Go in logical order
Listening to a speech isn’t like reading a book. If your audience loses their place, they can’t go back and work out what’s going on. That’s why it’s important that you follow a logical progression in your speech. Start at the beginning and move to the end without jumping around a lot. This might seem like common sense, but you’d be surprised by how many people don’t do it.
Watch the experts
One of the best ways to pick up ideas for making your presentations better is to watch the experts. YouTube is an amazing tool for this, you can literally choose the best speakers in the world and watch them give speeches from the comfort of your own home. This isn’t the same as watching in person of course, you can’t really gauge the atmosphere in the room during a speech or watch the audience’s reactions. But you can watch how the speaker moves, how they use the stage, and how they connect with their audience. And these are some of the most valuable skills you need to learn to give an amazing presentation.
You need to practice your speech at every opportunity. Practice it in front of friends, in front of family and in front of a camera at home. Getting feedback from all these sources can be the key to discovering your weaknesses as a speaker and to solving any problems you have with the content of your presentation itself.
Get to know the room
Make sure you know the room before you start a presentation. Get there early, check your resources and rearrange things if necessary so they work for your needs. This will make you feel more comfortable in the space and it will help ensure that you don’t have to pause awkwardly while you try to put your visuals up or shuffle people around so they can all see the screen.
Get to know your audience
This will help with your nerves and help you tailor your speech to the audience at the same time. If you’re making a presentation at work, you probably know everyone already and don’t need to worry about this tip as much. But if there are strangers in the audience, put some time aside before your presentation to meet them, get their names, and exchange small talk.
Pay attention to your audience
No matter what kind of presentation you make, you need to pay attention to your audience. If they seem bored, if they look confused, or if they’re just not paying attention, then you need to make changes to your speech if it’s going to be effective. Your role during presentations is to give your audience what they need. How can you do that properly if you ignore all the input they offer during your speech?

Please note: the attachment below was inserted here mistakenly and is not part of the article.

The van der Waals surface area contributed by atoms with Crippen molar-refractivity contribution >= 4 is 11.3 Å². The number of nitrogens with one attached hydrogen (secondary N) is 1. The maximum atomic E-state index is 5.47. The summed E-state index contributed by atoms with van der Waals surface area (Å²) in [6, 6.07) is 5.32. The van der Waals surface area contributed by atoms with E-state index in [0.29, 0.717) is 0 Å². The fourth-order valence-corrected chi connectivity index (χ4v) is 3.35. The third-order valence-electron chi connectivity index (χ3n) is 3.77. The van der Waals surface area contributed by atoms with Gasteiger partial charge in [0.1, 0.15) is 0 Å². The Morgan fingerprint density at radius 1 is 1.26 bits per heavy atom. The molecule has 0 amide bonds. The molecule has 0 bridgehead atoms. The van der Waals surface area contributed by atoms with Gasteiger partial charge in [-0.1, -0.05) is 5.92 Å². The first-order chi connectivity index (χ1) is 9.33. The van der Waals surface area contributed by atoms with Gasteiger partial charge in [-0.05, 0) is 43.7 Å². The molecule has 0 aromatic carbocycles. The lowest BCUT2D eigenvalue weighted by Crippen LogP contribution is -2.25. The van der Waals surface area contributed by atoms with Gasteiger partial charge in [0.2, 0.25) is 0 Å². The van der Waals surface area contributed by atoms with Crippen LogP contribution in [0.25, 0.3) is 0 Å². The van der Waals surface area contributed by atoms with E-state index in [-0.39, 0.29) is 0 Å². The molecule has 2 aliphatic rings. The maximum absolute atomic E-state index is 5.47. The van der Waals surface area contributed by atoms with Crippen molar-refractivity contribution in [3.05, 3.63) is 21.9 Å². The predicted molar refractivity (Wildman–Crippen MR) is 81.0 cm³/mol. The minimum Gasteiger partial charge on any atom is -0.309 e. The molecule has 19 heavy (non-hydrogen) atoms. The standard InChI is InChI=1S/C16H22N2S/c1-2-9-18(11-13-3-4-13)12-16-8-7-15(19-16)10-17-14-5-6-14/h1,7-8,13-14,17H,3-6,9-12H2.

Don’t try to say everything
No matter how fast you talk, you won’t be able to say everything that you really want to say. And it probably wouldn’t help even if you could say it all. Your audience can only take in a few points at a time. So make sure you cut down your speech to focus on your key ideas.
The human brain is wired to listen to stories and to remember them. That’s why, for so many years, morality was taught to children through fairy tales. Adults are just as susceptible to a good story. So if you can rework your speech to tell a story, from start to end, you’re much more likely to get the attention and the response you want from your audience.
Presentation skills are essential in a lot of career paths. You can use them to present your ideas or to convince your boss to give you a raise. You can even use them to explain that new strategy that you’re convinced will save your company time and money. These skills can also be useful outside of work. Basically, you can tap into them any time you have to convince someone else about your ideas. But despite how important they are, presentation skills aren’t always easy to cultivate. Presenting your ideas in front of a group probably taps into your fear of public speaking and makes you feel as if you’re on display. Overcoming these fears by working on the separate skills will allow you to shine when you have to present your ideas. And this may be the key to fast-tracking your career success and advancement.
Have you ever lost out on a promotion or other work advantage because your presentation skills weren’t good enough? Share the story with us in the comments below.